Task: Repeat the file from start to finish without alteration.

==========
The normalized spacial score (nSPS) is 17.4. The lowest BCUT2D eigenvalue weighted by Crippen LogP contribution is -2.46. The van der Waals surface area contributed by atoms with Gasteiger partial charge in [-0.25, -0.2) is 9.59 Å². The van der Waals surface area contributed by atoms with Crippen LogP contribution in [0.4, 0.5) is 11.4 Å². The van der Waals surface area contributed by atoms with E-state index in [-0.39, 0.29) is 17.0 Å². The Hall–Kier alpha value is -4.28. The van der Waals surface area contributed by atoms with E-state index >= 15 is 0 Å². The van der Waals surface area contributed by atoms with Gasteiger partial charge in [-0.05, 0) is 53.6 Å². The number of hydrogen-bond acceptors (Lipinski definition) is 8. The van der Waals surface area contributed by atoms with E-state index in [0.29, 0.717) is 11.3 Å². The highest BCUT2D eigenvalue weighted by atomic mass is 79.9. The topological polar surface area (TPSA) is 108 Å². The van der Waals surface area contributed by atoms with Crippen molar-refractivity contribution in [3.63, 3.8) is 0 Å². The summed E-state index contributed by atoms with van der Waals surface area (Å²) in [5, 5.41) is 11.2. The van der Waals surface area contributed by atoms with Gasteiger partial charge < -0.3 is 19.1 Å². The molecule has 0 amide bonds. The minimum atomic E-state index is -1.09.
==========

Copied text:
The normalized spacial score (nSPS) is 17.4. The lowest BCUT2D eigenvalue weighted by Crippen LogP contribution is -2.46. The van der Waals surface area contributed by atoms with Gasteiger partial charge in [-0.25, -0.2) is 9.59 Å². The van der Waals surface area contributed by atoms with Crippen LogP contribution in [0.4, 0.5) is 11.4 Å². The van der Waals surface area contributed by atoms with E-state index in [-0.39, 0.29) is 17.0 Å². The Hall–Kier alpha value is -4.28. The van der Waals surface area contributed by atoms with E-state index >= 15 is 0 Å². The van der Waals surface area contributed by atoms with Gasteiger partial charge in [-0.05, 0) is 53.6 Å². The number of hydrogen-bond acceptors (Lipinski definition) is 8. The van der Waals surface area contributed by atoms with E-state index in [0.29, 0.717) is 11.3 Å². The highest BCUT2D eigenvalue weighted by atomic mass is 79.9. The topological polar surface area (TPSA) is 108 Å². The van der Waals surface area contributed by atoms with Crippen molar-refractivity contribution in [3.63, 3.8) is 0 Å². The summed E-state index contributed by atoms with van der Waals surface area (Å²) in [5, 5.41) is 11.2. The van der Waals surface area contributed by atoms with Gasteiger partial charge < -0.3 is 19.1 Å². The molecule has 0 amide bonds. The minimum atomic E-state index is -1.09.